Consider retailing a two-pronged challenge: On the one hand, retailers must accommodate the increasingly mobile consumer. On the other hand, the traditional retailer can't ignore the need to drive that consumer to a physical store.
As highlighted in our previous post on the future of retail, there is a flurry of activity surrounding online retail initiatives right now, with particular emphasis on mobile. Mobile payments in particular are getting a lot of attention as retailers figure out ways to transfer the shopping experience to every sort of handheld device.
But there is an equally intense effort to reinvent the traditional store. In fact, many retailers are beginning to realize that rather than close stores, they can sustain them by giving them a much-needed facelift. More than a surface makeover, however, reinventing the store involves a thorough rework that often includes a growing trend: creating a "brand story" to engage and involve a consumer in the shopping experience.
Not surprisingly, this trend may bring with it interactive, intuitive and futuristic elements, such as virtual shopping screens, audio/video presentations, QR code integration and even robotic store displays.
As Interbrand points out in its just-released Best Retail Brands 2013 report: "The store, as the heart of the brand and its emotional center, cannot be starved of investment and innovation, or appropriate levels of design, media and technology. It needs to be the showcase for interesting new collaborations to keep things exciting, whether it's a luxury jeweler or a humble dollar store."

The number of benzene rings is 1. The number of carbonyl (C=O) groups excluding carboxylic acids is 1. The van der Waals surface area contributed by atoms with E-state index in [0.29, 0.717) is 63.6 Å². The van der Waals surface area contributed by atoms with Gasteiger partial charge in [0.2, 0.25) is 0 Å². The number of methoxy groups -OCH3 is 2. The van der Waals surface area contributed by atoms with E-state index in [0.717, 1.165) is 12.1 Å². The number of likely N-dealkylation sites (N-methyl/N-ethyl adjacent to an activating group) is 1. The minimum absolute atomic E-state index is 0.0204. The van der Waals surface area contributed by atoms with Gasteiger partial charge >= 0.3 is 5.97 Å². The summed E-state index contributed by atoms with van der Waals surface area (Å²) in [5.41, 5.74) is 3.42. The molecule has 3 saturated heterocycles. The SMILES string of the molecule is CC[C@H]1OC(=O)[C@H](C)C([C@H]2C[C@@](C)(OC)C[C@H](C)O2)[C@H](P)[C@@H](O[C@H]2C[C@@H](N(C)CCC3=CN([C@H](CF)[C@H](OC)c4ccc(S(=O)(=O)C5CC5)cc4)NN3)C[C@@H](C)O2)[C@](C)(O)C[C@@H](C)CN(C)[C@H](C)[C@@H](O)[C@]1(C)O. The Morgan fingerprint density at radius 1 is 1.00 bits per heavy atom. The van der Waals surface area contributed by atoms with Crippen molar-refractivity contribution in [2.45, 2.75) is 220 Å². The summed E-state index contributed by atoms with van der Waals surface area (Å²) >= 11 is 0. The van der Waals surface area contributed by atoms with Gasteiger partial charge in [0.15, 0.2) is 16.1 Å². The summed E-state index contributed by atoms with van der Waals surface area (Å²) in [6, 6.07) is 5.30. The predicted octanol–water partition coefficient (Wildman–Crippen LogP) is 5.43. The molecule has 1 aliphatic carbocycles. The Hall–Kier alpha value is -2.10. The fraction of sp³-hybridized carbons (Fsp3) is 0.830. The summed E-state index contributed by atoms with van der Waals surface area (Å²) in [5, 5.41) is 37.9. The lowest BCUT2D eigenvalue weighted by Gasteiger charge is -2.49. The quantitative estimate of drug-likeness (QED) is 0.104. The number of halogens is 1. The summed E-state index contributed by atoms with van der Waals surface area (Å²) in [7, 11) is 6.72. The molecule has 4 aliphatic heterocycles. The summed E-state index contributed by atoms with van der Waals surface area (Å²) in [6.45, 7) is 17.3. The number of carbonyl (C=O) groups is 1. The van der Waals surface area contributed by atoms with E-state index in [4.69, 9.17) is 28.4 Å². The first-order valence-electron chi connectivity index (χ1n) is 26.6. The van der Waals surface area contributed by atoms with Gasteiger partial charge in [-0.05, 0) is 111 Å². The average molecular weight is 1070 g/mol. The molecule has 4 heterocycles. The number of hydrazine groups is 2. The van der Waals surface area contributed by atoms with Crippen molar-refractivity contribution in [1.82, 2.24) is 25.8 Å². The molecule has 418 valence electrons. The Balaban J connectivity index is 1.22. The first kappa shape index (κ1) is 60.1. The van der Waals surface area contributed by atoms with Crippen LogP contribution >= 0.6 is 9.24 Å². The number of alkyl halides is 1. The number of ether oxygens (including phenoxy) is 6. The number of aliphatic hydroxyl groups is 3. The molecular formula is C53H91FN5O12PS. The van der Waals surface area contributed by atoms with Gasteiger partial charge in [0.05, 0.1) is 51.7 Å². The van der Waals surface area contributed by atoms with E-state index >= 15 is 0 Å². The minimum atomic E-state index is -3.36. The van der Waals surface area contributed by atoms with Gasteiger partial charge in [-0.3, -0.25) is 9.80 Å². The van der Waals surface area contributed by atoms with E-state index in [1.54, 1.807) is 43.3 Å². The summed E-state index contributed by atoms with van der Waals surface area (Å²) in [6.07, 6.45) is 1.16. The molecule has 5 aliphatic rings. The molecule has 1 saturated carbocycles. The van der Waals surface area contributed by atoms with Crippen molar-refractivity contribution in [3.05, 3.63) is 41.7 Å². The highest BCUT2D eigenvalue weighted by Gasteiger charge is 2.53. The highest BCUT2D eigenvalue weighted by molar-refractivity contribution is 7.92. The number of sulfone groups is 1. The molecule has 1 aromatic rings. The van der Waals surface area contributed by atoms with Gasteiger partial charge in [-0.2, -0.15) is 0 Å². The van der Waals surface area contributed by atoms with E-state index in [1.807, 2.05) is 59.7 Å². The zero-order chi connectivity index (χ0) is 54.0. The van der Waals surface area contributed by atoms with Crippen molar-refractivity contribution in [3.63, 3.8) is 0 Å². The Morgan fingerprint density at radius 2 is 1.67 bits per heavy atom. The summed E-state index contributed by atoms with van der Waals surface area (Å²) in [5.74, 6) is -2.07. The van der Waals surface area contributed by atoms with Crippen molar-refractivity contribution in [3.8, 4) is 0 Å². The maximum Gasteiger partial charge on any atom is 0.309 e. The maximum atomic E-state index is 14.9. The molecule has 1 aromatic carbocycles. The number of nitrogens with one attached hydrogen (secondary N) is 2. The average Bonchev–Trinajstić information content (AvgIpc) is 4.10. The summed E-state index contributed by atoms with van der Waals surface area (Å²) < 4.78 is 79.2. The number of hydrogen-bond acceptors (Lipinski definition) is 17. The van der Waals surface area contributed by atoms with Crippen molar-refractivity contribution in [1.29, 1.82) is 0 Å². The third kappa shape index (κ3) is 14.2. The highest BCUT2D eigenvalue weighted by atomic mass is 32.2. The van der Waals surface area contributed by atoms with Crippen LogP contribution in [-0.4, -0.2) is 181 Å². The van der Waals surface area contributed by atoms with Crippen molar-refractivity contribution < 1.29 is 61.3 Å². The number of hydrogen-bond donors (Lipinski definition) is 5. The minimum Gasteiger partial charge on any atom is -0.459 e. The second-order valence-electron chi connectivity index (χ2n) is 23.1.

The report continues, "In the future, retail stores will look different than they do today. The digital dimension and corresponding consumer behavior continue to evolve and change the way a brand experience is delivered. Now that the idea of shopping can't be anchored in geography or managed as an event, the brand experience is too important—and holds too much promise—to be ignored. It's critical that retailers focus on enhancing brand experiences no matter where they are."
While the overarching strategy is store reinvention, the manner in which specific store brands, or even retail shopping areas, accomplish such a feat varies widely. Take the iconic British "high street" strip of stores and small businesses, which until the financial crisis hit bustled with shoppers. The complexion has changed dramatically since the 2008 recession. Vacancy rates are skyrocketing and chain stores are closing their doors.
But today, there is a slow rebirth occurring, thanks to the growth of smaller, specialized shops that cater to particular tastes—like Ms. Cupcake, a high street establishment in southwest London's Brixton area selling "the naughtiest vegan cakes in town."
Independently-owned stores "account for two-thirds of Britain's high streets," reports The Economist. "The number of independent bakeries on high streets rose by 17 percent from August 2011 to July 2012, according to Simply Business, an insurance provider. Besides quirky, independent outlets, the businesses faring best often provide a service."
British retailers have gone out of their way to make a lasting impression on today's consumers. One novel approach designed to stop shoppers in their tracks was renowned department store Selfridge's "No-Noise" in-store experiment in January that featured name brand products with no logos. Why? "To help you find balance in this fast-paced world," says Selfridge's. According to the store's creative director, Alannah Weston, the silent shopping space cleansed the palate for the new year, inviting "customers to find a moment of peace in a world where we are bombarded by a cacophony of information and stimulation."